Yes, but its wrong, as I told a couple of arbs on the case. As you'll notice, that FoF didn't pass; quoting failed FoF's is careless. Check NYB's comment on it and subsequent discussion on his talk page. All that trash was the reason Rlvese had to be kicked off the case, remember? (oh, and I didn't like your shouting so I've downgraded it) William M. Connolley (talk) 15:36, 29 October 2010 (UTC)
(ec) SirFozzie, it is unwise to assume that those figures are accurate. During the case, the numbers were at something like 7 out of 8, then a "war" occurred in which WMC was not involved, and the numbers became 7 of 9 - and then miraculoulsy they became 11 of 12. So, even leaving aside whether "involved" was a reasonable for (say) a single edit, the simple counting in this case was inaccurate, at least it was at the point I checked it. I decided not to post about it to the PD talk page as it became clear the finding wasn't going to be included in the decision. However, I think you should be aware that there are question marks over those numbers, at least in the minds of some observers such as myself. EdChem (talk) 15:41, 29 October 2010 (UTC)
Actually, Brad and other Arbs called them factual.. but yes. I understand where you're coming from. I still think that it was pretty factual that when an edit war broke out during the case that it was very much more likely than not that WMC (and a couple folks from the so called "other side") were at the heart of it. And to cut off another little meme before it can sink in with others, Rlevse was not kicked off writing the case, either by you, the committee or any single arb. SirFozzie (talk) 15:48, 29 October 2010 (UTC)
Rlvese: don't believe you, and neither does anyone else. Actually, Brad and other Arbs called them factual. Twaddle. Subsequent to that, NYB said reviewing, which is why that FoF failed (Wikipedia:Arbitration/Requests/Case/Climate change/Proposed decision#Edit warring on Climate Change related articles). That FoF is wrong; when called on reporting tittle-tattle your response is merely to weasel. Which is hardly surprising; most of the other arbs have been very closed-minded too William M. Connolley (talk) 15:58, 29 October 2010 (UTC)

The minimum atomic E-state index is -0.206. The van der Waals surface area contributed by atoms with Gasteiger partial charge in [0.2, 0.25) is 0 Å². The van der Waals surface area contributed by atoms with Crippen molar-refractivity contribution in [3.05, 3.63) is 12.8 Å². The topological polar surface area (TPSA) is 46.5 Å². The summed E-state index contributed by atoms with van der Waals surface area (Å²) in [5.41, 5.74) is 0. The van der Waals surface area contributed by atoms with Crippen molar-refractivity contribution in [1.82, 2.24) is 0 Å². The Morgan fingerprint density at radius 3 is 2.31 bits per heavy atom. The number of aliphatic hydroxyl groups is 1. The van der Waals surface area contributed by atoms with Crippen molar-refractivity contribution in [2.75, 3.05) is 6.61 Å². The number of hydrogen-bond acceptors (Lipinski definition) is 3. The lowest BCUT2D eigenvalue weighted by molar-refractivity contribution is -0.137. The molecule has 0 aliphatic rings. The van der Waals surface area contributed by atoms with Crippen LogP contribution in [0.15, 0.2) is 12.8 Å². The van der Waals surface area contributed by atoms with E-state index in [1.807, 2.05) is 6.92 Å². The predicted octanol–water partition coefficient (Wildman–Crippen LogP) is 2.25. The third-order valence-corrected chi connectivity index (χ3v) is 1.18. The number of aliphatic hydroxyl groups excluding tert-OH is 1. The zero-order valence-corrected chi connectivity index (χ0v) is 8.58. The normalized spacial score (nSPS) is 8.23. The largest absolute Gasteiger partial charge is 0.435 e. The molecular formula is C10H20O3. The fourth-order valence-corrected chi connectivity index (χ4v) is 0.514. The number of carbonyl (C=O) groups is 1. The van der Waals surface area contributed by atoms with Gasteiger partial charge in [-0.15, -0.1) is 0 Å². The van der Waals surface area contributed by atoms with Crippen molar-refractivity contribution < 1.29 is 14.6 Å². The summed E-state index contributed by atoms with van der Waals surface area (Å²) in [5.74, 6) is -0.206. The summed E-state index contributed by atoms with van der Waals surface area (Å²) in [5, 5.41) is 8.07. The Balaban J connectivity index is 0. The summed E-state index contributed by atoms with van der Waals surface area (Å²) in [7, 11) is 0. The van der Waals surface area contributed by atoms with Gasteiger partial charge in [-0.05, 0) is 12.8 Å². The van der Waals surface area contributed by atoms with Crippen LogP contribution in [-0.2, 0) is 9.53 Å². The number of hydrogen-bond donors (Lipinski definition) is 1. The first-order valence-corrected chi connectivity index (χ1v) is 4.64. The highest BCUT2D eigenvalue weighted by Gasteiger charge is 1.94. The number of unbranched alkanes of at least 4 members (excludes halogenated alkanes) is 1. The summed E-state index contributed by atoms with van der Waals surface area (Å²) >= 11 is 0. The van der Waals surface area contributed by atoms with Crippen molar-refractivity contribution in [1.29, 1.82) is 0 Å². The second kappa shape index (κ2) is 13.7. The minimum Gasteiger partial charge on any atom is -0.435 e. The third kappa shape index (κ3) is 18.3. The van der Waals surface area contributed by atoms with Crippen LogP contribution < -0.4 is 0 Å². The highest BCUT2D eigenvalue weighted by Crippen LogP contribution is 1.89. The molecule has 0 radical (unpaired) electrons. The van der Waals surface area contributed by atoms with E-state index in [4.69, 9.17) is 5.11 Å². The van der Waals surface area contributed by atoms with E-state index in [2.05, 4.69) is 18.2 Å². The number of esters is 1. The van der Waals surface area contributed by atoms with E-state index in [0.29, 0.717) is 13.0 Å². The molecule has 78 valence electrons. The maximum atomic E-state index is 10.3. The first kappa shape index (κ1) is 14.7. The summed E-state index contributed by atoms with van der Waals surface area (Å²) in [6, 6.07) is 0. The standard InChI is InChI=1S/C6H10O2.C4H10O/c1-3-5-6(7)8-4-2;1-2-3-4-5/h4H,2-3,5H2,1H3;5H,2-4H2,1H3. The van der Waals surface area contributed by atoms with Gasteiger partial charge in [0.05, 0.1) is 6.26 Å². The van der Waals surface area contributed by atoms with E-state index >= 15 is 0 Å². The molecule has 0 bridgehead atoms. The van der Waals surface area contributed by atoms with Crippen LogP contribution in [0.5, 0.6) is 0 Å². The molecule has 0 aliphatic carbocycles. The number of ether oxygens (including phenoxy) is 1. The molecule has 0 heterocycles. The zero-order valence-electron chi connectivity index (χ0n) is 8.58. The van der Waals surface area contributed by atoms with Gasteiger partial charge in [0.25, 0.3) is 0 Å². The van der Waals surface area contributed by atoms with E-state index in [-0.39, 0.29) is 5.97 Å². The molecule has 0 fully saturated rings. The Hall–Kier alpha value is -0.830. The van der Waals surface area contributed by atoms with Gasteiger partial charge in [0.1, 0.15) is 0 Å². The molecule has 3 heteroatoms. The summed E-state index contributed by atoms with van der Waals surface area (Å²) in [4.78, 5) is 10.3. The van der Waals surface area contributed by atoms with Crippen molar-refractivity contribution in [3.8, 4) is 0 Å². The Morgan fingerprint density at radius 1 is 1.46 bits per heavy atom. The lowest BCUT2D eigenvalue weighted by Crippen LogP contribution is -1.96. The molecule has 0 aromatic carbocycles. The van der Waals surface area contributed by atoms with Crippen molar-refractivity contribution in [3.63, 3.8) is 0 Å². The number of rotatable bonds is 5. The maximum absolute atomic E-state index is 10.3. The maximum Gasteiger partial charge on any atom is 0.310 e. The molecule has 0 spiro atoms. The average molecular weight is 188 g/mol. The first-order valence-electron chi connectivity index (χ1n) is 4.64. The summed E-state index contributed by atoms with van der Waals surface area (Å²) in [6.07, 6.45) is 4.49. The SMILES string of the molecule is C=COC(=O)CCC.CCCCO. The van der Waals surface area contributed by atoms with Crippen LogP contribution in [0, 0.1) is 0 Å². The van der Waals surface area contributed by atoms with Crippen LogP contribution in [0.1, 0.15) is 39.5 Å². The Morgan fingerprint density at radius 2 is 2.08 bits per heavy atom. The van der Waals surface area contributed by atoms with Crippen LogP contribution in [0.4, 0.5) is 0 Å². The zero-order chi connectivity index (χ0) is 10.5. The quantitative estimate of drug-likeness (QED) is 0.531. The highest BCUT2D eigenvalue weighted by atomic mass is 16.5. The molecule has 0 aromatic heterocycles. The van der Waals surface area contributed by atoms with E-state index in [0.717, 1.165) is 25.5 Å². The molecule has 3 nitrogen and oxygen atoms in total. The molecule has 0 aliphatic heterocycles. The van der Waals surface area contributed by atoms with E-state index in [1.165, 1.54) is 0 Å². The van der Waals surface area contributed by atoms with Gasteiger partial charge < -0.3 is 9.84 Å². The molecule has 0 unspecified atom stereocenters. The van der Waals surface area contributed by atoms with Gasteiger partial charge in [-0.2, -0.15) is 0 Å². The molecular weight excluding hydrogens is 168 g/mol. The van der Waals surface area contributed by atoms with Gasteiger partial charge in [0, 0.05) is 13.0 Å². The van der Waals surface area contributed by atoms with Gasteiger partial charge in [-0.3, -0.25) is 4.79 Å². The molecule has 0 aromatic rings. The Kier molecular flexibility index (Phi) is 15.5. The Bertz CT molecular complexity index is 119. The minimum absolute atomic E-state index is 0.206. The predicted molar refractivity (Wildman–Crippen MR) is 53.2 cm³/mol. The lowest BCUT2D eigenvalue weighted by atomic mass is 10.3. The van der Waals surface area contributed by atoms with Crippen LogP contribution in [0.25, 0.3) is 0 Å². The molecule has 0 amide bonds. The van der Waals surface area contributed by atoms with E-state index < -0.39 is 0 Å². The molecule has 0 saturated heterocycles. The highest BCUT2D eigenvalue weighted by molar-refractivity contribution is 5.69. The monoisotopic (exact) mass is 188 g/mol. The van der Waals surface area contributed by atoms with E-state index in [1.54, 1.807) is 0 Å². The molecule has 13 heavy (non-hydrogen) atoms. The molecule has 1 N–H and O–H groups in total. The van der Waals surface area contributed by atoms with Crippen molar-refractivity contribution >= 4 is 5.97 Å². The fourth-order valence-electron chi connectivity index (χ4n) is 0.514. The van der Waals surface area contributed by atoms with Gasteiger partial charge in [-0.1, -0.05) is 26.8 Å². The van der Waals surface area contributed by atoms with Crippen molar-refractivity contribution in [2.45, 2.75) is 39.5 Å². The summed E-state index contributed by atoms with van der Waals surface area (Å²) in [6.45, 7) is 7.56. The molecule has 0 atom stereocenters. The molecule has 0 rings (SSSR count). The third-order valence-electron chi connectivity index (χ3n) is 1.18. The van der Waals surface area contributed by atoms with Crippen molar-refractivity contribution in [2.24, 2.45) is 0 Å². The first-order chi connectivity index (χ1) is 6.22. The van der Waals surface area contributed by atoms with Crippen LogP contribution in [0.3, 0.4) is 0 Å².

These figures should always have been just a part of the FoF. The other major part should have been an analysis of each individual editors positive contributions and the interests of each individual editor. By not doing that you get remedies that don't work (for some). E.g. Cla68 has a totally different profile than William as far as their postive contributions and interests are concerned. Remedy 3 is far more effective for Cla68 than for William.
Accepting the FoF regarding edit wars for argument's sake, a remedy for William that would have worked given his positive contributions and interests, would be something that constrains him on climate science articles, away from BLP and articles on the politics and various controversies surrounding CC. You can think of a list of approved articles that William would be allowed to edit. I have the feeling that such solutions didn't make it, because William would attract too much attention. But then, when William edits uncontroverial aspects of CC articles, that attention is always part of the problem that one has to get rid of anyway. Count Iblis (talk) 16:12, 29 October 2010 (UTC)

(undent) WMC, I'm going to be very blunt: your delusions of persecution are unfounded. I don't know why you are under the impression that you are, somehow important or significant enough to warrant vast conspiracies to victimize you. You were not singled out. You were not discussed any more or less than the other bit players in a tiresome dispute over the CC area. The only reason you have been further sanctioned is that, unlike most of the other disputants, you continue to battle your way around. Rlevse was not "kicked out" of anything, certainly not on your account. Any illusion to the contrary is nothing but delusions of grandeur and importance. — Coren (talk) 16:21, 29 October 2010 (UTC)